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# Exponential Regression

### Learning Outcomes

• Use a graphing utility to create an exponential regression from a set of data.

## Exponential Regression

As we have learned, there are a multitude of situations that can be modeled by exponential functions, such as investment growth, radioactive decay, atmospheric pressure changes, and temperatures of a cooling object. What do these phenomena have in common? For one thing, all the models either increase or decrease as time moves forward. But that’s not the whole story. It’s the way data increase or decrease that helps us determine whether it is best modeled by an exponential function. Knowing the behavior of exponential functions in general allows us to recognize when to use exponential regression, so let’s review exponential growth and decay. Recall that exponential functions have the form $y=a{b}^{x}$ or $y={A}_{0}{e}^{kx}$. When performing regression analysis, we use the form most commonly used on graphing utilities, $y=a{b}^{x}$. Take a moment to reflect on the characteristics we’ve already learned about the exponential function $y=a{b}^{x}$ (assume a > 0):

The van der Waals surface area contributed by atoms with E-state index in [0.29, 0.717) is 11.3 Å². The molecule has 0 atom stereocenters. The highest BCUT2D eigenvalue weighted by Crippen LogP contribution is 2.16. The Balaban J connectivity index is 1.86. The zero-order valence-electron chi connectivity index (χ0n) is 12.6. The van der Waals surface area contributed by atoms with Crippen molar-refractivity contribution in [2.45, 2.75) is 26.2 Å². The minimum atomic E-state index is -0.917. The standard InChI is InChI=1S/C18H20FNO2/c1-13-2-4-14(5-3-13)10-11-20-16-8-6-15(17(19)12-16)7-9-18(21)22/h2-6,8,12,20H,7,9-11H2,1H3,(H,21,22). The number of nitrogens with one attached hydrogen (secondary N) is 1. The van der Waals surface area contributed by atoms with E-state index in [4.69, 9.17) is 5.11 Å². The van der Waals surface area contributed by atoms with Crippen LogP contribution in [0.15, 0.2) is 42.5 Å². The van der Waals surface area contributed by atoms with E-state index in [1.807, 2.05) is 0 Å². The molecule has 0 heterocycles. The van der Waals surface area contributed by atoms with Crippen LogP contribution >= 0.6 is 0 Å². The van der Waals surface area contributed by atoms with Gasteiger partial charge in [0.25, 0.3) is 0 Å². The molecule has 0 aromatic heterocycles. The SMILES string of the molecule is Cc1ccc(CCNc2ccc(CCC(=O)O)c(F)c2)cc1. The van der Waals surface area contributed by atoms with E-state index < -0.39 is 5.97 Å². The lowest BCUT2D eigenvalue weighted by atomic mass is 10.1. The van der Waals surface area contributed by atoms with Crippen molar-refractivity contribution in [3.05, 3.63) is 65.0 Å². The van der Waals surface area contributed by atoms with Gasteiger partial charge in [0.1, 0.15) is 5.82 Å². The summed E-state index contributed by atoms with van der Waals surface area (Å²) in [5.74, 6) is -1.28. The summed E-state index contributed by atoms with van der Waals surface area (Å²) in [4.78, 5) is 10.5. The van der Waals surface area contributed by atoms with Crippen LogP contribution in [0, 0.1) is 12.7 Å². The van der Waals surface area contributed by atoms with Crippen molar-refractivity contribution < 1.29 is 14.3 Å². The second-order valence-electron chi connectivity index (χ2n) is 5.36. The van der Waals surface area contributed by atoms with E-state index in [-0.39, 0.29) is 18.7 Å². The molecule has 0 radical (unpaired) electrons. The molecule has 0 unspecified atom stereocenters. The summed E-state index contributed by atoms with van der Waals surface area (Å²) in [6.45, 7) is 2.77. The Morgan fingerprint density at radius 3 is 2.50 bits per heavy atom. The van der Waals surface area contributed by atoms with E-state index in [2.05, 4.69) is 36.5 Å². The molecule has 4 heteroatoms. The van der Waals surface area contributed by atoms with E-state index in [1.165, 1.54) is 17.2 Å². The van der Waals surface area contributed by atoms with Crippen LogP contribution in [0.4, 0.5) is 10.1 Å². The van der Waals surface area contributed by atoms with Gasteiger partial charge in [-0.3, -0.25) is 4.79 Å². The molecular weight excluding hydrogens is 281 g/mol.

• b must be greater than zero and not equal to one.
• The initial value of the model is a.
• If > 1, the function models exponential growth. As x increases, the outputs of the model increase slowly at first, but then increase more and more rapidly, without bound.
• If 0 < < 1, the function models exponential decay. As x increases, the outputs for the model decrease rapidly at first and then level off to become asymptotic to the x-axis. In other words, the outputs never become equal to or less than zero.
As part of the results, your calculator will display a number known as the correlation coefficient, labeled by the variable r or ${r}^{2}$. (You may have to change the calculator’s settings for these to be shown.) The values are an indication of the "goodness of fit" of the regression equation to the data. We more commonly use the value of ${r}^{2}$ instead of r, but the closer either value is to 1, the better the regression equation approximates the data.

### A General Note: Exponential Regression

Exponential regression is used to model situations in which growth begins slowly and then accelerates rapidly without bound, or where decay begins rapidly and then slows down to get closer and closer to zero. We use the command "ExpReg" on a graphing utility to fit an exponential function to a set of data points. This returns an equation of the form $y=a{b}^{x}$. Note that: